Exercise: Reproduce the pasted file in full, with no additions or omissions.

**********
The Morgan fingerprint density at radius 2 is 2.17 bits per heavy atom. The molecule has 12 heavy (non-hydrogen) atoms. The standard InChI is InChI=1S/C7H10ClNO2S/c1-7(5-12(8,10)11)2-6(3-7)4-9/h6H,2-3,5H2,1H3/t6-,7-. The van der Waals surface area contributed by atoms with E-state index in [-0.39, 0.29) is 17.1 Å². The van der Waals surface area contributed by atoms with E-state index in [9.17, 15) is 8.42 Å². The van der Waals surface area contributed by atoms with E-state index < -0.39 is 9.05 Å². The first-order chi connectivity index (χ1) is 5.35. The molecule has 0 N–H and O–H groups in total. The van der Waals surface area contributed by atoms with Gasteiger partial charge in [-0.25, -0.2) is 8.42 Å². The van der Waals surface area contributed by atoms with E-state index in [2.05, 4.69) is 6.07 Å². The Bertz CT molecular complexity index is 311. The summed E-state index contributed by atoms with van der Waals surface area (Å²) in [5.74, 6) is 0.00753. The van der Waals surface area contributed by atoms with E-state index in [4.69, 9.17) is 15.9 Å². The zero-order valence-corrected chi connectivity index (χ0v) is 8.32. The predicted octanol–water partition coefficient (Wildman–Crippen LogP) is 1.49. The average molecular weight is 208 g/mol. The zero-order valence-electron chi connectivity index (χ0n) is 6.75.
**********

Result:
The Morgan fingerprint density at radius 2 is 2.17 bits per heavy atom. The molecule has 12 heavy (non-hydrogen) atoms. The standard InChI is InChI=1S/C7H10ClNO2S/c1-7(5-12(8,10)11)2-6(3-7)4-9/h6H,2-3,5H2,1H3/t6-,7-. The van der Waals surface area contributed by atoms with E-state index in [-0.39, 0.29) is 17.1 Å². The van der Waals surface area contributed by atoms with E-state index in [9.17, 15) is 8.42 Å². The van der Waals surface area contributed by atoms with E-state index < -0.39 is 9.05 Å². The first-order chi connectivity index (χ1) is 5.35. The molecule has 0 N–H and O–H groups in total. The van der Waals surface area contributed by atoms with Gasteiger partial charge in [-0.25, -0.2) is 8.42 Å². The van der Waals surface area contributed by atoms with E-state index in [2.05, 4.69) is 6.07 Å². The Bertz CT molecular complexity index is 311. The summed E-state index contributed by atoms with van der Waals surface area (Å²) in [5.74, 6) is 0.00753. The van der Waals surface area contributed by atoms with E-state index in [4.69, 9.17) is 15.9 Å². The zero-order valence-corrected chi connectivity index (χ0v) is 8.32. The predicted octanol–water partition coefficient (Wildman–Crippen LogP) is 1.49. The average molecular weight is 208 g/mol. The zero-order valence-electron chi connectivity index (χ0n) is 6.75.